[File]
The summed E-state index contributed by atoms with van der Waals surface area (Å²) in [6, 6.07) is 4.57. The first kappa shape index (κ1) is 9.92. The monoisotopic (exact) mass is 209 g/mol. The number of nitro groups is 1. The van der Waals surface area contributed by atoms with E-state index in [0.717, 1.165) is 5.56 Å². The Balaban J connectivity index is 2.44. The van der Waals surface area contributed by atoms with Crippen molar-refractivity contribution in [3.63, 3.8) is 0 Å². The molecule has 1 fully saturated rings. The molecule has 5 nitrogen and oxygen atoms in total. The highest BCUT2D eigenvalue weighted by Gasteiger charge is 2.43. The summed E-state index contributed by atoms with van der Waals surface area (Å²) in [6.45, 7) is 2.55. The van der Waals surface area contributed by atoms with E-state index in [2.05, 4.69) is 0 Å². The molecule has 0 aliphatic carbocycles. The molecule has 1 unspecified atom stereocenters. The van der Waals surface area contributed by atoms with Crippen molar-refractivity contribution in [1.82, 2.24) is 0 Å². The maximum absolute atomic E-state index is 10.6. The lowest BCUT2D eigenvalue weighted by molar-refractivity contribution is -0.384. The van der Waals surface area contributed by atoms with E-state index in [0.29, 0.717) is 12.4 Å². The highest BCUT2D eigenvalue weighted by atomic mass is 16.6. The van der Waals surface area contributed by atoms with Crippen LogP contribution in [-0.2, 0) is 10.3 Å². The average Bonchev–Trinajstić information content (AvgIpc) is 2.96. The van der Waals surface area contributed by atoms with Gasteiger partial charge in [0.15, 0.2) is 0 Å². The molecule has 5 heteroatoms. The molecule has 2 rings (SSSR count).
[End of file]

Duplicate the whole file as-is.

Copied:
The summed E-state index contributed by atoms with van der Waals surface area (Å²) in [6, 6.07) is 4.57. The first kappa shape index (κ1) is 9.92. The monoisotopic (exact) mass is 209 g/mol. The number of nitro groups is 1. The van der Waals surface area contributed by atoms with E-state index in [0.717, 1.165) is 5.56 Å². The Balaban J connectivity index is 2.44. The van der Waals surface area contributed by atoms with Crippen molar-refractivity contribution in [3.63, 3.8) is 0 Å². The molecule has 1 fully saturated rings. The molecule has 5 nitrogen and oxygen atoms in total. The highest BCUT2D eigenvalue weighted by Gasteiger charge is 2.43. The summed E-state index contributed by atoms with van der Waals surface area (Å²) in [6.45, 7) is 2.55. The van der Waals surface area contributed by atoms with E-state index in [2.05, 4.69) is 0 Å². The molecule has 0 aliphatic carbocycles. The molecule has 1 unspecified atom stereocenters. The van der Waals surface area contributed by atoms with Crippen molar-refractivity contribution in [1.82, 2.24) is 0 Å². The maximum absolute atomic E-state index is 10.6. The lowest BCUT2D eigenvalue weighted by molar-refractivity contribution is -0.384. The van der Waals surface area contributed by atoms with E-state index in [0.29, 0.717) is 12.4 Å². The highest BCUT2D eigenvalue weighted by atomic mass is 16.6. The van der Waals surface area contributed by atoms with Crippen LogP contribution in [-0.2, 0) is 10.3 Å². The average Bonchev–Trinajstić information content (AvgIpc) is 2.96. The van der Waals surface area contributed by atoms with Gasteiger partial charge in [0.15, 0.2) is 0 Å². The molecule has 5 heteroatoms. The molecule has 2 rings (SSSR count).